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Nikita Filatov arrives in Columbus and speaks about his year away in Russia

Aug 5, 2010, 8:02 PM EDT

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Thumbnail image for filatov.jpgThe life of a potential phenom in the NHL can have its ups and downs. The ups come when you’re an exceptional talent like Sidney Crosby or Alex Ovechkin and can have the world at your feet because you’re just that talented. The downs come when you’re exceptionally talented player who struggles within a rigid team system. For Blue Jackets Russian prospect Nikita Filatov, life has been more downs than they have been ups when it comes to NHL life. Last year, Filatov spent most of the season away from Columbus playing in the KHL so as to continue playing hockey in a more comfortable situation and far from the lock-and-key style of now former head coach Ken Hitchcock.

Now that Filatov is back in Columbus ahead of Blue Jackets training camp, he’s speaking about his year away and where he’s at now both as a player and as a person coming back to a situation that is familiar in Ohio, yet very different as Aaron Portzline of the Columbus Dispatch found out.

Q: Do you feel like [new Columbus head coach Scott]Arniel wants to play a style that better suits your skills?

A: Every player would like the coach who sees the game the same way, who feels it the same way. Of course, I would like that, but we’ll see. I haven’t met (Arniel), so all I know is what other people tell me about how he likes us to play.

Q: Did you ever feel comfortable in former coach Ken Hitchcock’s system?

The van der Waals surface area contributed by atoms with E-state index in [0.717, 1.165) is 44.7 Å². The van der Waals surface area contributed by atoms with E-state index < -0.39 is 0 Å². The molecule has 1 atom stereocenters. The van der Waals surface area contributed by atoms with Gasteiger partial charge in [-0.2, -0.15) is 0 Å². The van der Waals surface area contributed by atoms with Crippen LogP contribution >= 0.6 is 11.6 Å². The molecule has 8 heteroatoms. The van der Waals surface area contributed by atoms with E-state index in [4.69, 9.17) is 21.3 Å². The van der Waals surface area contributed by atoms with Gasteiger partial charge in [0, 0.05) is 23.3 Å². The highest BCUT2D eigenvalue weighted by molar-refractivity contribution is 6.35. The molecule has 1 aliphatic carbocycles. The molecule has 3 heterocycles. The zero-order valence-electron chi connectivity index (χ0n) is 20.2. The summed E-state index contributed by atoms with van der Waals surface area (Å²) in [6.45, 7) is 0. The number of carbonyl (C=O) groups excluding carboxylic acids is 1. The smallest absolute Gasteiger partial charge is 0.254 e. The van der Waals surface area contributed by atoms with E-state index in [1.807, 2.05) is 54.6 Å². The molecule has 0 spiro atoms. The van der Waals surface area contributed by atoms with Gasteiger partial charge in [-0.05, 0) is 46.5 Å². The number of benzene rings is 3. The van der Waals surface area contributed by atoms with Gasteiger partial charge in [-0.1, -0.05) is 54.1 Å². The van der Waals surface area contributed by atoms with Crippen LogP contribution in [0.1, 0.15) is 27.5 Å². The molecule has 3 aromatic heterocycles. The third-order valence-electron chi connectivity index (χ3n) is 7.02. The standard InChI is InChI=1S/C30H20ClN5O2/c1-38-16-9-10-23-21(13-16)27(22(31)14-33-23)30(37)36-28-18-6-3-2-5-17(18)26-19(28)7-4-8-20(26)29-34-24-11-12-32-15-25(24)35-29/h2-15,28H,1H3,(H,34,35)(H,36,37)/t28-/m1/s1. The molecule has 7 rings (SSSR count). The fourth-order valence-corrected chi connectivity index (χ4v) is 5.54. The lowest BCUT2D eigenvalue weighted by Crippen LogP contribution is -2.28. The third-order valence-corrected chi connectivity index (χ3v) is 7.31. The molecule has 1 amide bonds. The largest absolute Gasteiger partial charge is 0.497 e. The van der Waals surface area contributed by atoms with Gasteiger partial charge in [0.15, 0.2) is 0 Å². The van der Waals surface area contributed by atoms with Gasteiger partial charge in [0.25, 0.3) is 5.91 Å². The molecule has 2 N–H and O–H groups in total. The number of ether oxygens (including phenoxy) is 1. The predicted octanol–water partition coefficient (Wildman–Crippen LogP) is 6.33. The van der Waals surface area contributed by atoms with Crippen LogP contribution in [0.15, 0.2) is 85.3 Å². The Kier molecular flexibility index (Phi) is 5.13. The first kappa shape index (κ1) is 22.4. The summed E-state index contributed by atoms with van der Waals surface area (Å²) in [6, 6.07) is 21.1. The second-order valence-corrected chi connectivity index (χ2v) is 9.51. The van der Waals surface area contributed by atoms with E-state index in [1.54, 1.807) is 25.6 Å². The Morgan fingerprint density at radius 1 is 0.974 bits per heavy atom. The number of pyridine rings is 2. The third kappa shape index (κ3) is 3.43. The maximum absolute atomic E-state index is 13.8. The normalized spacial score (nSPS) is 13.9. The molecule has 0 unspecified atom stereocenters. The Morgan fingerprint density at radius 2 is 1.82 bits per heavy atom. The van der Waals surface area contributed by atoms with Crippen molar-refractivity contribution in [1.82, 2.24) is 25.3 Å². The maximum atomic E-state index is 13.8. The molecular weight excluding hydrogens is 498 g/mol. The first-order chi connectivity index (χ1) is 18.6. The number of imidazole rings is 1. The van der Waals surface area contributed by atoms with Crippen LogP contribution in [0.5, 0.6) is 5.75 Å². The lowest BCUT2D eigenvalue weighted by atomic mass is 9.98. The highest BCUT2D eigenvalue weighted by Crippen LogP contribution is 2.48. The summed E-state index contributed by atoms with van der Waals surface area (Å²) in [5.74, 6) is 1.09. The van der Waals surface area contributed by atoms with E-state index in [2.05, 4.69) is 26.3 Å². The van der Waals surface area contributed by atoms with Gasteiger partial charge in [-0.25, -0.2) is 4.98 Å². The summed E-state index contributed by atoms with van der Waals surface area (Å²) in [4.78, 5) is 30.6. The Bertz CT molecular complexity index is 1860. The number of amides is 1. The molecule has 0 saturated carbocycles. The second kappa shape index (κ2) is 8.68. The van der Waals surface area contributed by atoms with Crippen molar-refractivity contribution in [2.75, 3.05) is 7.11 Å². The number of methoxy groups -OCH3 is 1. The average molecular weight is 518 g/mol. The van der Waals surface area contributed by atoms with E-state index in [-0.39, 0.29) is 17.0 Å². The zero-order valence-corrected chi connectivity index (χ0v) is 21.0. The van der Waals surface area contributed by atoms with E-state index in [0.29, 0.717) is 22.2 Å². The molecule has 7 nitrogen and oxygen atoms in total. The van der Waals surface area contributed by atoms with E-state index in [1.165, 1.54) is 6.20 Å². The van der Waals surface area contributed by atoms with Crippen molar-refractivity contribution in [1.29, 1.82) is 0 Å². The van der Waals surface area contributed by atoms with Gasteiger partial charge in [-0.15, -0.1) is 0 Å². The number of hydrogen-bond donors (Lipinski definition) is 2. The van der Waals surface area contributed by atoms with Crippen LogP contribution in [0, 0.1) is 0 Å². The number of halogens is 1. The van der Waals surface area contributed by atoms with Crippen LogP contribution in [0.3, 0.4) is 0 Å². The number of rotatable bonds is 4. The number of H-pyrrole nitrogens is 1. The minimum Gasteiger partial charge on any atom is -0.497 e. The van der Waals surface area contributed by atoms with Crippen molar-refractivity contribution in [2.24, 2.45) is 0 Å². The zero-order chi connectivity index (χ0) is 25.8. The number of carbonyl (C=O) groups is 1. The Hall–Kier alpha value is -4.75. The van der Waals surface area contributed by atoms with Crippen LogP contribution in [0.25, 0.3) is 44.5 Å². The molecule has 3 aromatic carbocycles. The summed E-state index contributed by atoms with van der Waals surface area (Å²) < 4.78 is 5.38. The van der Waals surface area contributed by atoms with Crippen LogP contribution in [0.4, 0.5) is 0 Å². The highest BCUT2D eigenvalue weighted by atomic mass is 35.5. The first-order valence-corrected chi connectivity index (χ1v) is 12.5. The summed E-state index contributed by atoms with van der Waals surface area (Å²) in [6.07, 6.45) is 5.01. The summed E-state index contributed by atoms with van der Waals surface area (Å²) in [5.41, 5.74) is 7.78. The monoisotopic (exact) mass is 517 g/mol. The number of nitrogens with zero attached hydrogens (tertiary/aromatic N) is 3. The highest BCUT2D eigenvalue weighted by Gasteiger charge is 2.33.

A: I can’t say anything bad about Hitchcock. It’s his vision of hockey. He’s one of the greatest coaches in the league. He’s had success. You can’t say anything about it. He did win the Stanley Cup. And to be honest, I can say he taught me a lot, especially my defensive game. Maybe I didn’t like all of his processes, how he taught it, but I learned a lot. The coach in Russia (Sergei Nemchinov), when I came back, he said he was impressed that I was playing the best defense. Of course, Hitcher taught me a lot here.

Trying to read between the lines here of what Filatov is saying seems pretty easy to do. A hard-minded coach like Hitchcock wants a player to be able to backcheck in all zones and is willing to sacrifice offense to make it happen. Filatov is a guy that needed seasoning in the first place as when he was drafted he was still a pretty thin guy. Now he’s a little bigger and a little stronger and a lot wiser (it would seem) and adding muscle and smarts to a guy that was already a quick and offensively gifted player can amount to the Blue Jackets seeing an offensive blast out of the blue next season.

Whether this pans out and new coach Scott Arniel can make things work with what could be a very gifted offensive team and not just Rick Nash and eleven other guys remains to be seen. Filatov has the talent to be a top six forward by leaps and bounds, whether his development was stunted in Columbus from playing in the AHL to playing a handful of minutes per game in the NHL is unknown, but if he can shake all of that off, he might turn out to be one of the mentally toughest players in the league.

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